Typically, discourses and information about approaches and practices to employ in the field of photography tend to focus on one approach and not the other.  Both approaches are rarely discussed in detail in any given setting.  While limited scope of discussion can be useful, it is necessarily limited both in the audience that will hear it, and in the degree to which the material is utilized by the photographic community.  What may be helpful in this regard is to consider an audience that has interests along both of these schools of thought, and to offer elements of both when sharing concepts and ideas with one another.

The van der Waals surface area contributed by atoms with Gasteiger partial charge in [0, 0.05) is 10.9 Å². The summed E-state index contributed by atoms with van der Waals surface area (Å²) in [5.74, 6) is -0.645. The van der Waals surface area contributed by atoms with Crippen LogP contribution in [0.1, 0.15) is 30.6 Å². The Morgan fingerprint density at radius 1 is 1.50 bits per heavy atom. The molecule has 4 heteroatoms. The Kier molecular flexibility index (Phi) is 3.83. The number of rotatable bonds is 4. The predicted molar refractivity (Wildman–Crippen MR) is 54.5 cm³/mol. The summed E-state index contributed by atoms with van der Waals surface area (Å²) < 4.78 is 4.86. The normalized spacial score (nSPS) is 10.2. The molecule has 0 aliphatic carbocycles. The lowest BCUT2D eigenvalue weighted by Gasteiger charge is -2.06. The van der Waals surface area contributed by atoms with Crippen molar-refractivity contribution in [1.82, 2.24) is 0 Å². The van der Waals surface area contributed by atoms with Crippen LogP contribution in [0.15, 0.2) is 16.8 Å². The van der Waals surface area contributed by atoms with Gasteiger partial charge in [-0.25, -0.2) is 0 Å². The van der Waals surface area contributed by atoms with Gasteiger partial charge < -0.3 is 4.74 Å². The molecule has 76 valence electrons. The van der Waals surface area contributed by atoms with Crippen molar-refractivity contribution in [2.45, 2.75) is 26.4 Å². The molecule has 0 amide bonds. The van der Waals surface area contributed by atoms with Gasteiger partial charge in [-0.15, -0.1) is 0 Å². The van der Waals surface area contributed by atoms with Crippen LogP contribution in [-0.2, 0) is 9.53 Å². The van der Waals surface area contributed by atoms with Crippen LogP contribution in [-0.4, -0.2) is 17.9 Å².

Having said all that, Craig’s initial question: “What wouldn’t you do?” does have merit in both schools of thought. (As does corollary:  “What would you do?”).  This brings me back to my original point.  Considering such questions from both a creative standpoint and from a logical standpoint can be quite useful and valuable.  From a creative standpoint, the question has value to help illustrate the context and framework that we work within and to try to extend those borders when possible.  From a logical standpoint, the question has value to increase ones awareness of recommended practices and procedures.  As previously mentioned, one of the things that will increase your “keeper” percentage is to use wide angle lenses when available for shooting architecture.